No, not to question it, but to come up with this question as a response to the previous posting makes me question you. Where did you come up with that? Are you walking around with a battery on your shoulder daring people to knock it off? No entiendo

muddle's picture
Submitted by muddle on Thu, 02/19/2009 - 10:57am.

So to question religion makes me anti-social?

Who said (or thought or implied) that?

And what is the function of the "phrases"?


"Puddleglum" by Weatherwax (one of the Muddlings).

Jeeves to the Rescue

Submitted by skyspy on Thu, 02/19/2009 - 10:38am.

I needed a good laugh today. That was one of the best responses I have seen yet to ol $dollar/bonker$.

I think your writing style is very close to Midgley's. Which I appreciate. You take a very calm, educated approach, and look at every possible angle of a question.

Thanks again for keeping our minds agile, and giving us something to think about other than the economy.

S. Lindsey's picture
Submitted by S. Lindsey on Thu, 02/19/2009 - 11:11am.

GREAT RESPONSE... Loved it made me almost forget I lost 2 windshields and both cars look like golf balls.. and I have a $1000 deductible on both.. GREAT..
Still loved it though

muddle's picture
Submitted by muddle on Thu, 02/19/2009 - 11:00am.

I would be thrilled to think that my writing was even half as good as Midgley's. More important than the question of whether my arguments work is that of whether my jokes are funny.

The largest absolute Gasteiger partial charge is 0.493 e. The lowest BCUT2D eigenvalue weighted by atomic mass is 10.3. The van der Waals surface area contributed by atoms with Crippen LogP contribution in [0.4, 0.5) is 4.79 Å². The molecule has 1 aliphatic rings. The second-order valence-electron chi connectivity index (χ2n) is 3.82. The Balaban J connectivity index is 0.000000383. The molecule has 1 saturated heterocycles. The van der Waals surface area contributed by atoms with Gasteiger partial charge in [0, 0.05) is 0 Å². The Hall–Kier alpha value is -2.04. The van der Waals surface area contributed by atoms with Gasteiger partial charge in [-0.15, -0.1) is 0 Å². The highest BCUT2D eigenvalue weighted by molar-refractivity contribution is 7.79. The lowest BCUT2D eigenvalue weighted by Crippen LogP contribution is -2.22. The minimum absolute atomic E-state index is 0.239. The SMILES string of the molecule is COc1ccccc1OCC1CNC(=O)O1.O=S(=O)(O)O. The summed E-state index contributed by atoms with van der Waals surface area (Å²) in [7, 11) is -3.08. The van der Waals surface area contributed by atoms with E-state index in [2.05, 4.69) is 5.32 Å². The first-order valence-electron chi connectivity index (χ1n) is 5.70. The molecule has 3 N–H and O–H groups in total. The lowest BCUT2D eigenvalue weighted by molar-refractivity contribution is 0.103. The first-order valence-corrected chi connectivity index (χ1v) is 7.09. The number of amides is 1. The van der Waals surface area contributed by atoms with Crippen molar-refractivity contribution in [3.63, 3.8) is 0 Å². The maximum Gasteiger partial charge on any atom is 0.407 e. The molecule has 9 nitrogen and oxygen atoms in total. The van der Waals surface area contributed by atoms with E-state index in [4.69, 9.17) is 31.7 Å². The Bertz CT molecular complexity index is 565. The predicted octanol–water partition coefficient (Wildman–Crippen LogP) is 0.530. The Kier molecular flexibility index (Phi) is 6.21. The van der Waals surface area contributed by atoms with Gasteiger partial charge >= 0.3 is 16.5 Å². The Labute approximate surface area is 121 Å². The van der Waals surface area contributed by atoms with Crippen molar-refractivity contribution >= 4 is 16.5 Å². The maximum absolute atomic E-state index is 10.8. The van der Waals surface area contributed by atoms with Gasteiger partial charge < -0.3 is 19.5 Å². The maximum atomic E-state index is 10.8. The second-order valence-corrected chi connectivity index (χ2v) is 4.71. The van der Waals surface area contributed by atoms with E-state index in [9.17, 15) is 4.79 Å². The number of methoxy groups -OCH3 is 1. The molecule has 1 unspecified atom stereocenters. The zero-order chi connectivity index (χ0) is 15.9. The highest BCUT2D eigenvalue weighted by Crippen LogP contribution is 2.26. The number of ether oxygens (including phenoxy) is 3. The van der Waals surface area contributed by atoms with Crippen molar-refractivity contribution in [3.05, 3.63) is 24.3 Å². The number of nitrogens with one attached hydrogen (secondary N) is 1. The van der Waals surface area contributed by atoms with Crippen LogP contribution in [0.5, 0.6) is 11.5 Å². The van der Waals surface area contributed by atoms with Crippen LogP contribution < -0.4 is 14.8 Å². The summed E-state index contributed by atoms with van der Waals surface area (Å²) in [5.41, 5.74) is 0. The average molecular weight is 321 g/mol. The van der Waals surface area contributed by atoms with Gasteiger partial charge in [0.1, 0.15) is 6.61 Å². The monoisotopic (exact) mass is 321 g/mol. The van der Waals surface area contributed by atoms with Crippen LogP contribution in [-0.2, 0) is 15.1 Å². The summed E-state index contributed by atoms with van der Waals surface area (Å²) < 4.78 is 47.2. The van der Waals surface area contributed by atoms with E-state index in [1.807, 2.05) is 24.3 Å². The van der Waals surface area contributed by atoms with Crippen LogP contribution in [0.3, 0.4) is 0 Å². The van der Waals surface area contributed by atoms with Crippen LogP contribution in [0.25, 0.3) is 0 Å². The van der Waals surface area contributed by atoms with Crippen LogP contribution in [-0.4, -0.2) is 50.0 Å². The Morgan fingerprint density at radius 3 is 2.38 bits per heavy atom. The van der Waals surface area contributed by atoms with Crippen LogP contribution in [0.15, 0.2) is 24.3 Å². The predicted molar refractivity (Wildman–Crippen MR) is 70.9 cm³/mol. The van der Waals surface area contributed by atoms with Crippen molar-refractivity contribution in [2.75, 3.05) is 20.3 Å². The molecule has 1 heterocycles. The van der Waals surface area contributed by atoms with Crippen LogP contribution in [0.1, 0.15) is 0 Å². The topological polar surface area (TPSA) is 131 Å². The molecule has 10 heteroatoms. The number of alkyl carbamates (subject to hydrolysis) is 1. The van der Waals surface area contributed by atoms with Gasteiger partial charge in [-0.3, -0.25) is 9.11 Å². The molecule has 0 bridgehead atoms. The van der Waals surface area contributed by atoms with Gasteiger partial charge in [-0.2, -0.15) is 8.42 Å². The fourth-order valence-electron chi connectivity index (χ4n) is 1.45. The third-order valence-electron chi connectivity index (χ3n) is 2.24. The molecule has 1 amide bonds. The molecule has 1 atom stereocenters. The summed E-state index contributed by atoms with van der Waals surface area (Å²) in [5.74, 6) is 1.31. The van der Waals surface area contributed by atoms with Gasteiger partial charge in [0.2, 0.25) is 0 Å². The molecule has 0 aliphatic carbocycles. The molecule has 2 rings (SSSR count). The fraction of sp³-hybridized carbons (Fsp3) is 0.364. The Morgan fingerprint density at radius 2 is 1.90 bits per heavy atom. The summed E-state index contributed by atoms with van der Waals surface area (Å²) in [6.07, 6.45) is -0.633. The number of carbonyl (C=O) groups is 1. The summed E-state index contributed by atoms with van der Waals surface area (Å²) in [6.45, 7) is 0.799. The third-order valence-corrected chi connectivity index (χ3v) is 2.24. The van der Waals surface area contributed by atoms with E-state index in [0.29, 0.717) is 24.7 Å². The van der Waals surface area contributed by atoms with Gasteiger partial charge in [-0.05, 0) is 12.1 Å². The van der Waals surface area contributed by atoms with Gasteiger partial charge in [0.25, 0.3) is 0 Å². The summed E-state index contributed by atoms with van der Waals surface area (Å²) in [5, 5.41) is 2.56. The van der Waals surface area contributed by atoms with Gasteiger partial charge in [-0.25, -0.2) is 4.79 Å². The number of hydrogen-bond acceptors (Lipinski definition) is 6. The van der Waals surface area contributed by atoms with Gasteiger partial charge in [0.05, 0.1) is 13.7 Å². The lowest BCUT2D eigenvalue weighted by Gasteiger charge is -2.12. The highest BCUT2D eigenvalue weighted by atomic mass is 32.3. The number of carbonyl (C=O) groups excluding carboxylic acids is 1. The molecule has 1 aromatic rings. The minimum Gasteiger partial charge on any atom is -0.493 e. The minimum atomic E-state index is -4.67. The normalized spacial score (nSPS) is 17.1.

Yes. Must not think about the economy. For me, this is the perfect storm: thrown under the bus at my place of employment, and then stocks are down more than 80%.


"Puddleglum" by Weatherwax (one of the Muddlings).

Jeeves to the Rescue

Submitted by skyspy on Thu, 02/19/2009 - 2:55pm.

You are very funny, and it is good for the soul.

Your writing style makes people think because you look at and analyse every possible side of an issue. That is the hallmark of a great teacher. Also like Midgley and Greg Boyd, you write so that those of us who are not Phd's can understand what you are writing. That really is important. Any of you academic types can write something that your colleagues will understand. Not all of you can reach the rest of us, and our minds sorely need tweaking.

The economy is bad, but what goes down, must come up. Keep the good blogs coming.

Also I got a book for Christmas that you might enjoy it is very light for you, and about right for me. "Plato and a Platypus Walk into a Bar" Understanding Philosophy Through Jokes.

by Thomas Cathcart & Daniel Klein

They are not making fun of Philosophy, just trying to keep it simple for the rest of us.

muddle's picture
Submitted by muddle on Thu, 02/19/2009 - 7:46pm.

I have a copy. It's been a while since I read it, but, as I recall, some of the jokes are just fall down funny.

(And some are...well...obscene.) Eye-wink


"Puddleglum" by Weatherwax (one of the Muddlings).

Jeeves to the Rescue

Submitted by skyspy on Thu, 02/19/2009 - 8:14pm.

It is funny isn't it?

Just what I need tonight. I was up until 4am dealing with some water damage. I can't complain though, so many people had it much worse than me. The Sky house is dry tonight.

I think that will be my book for tonight.

Take care Muddle.

Comment viewing options

Select your preferred way to display the comments and click "Save settings" to activate your changes.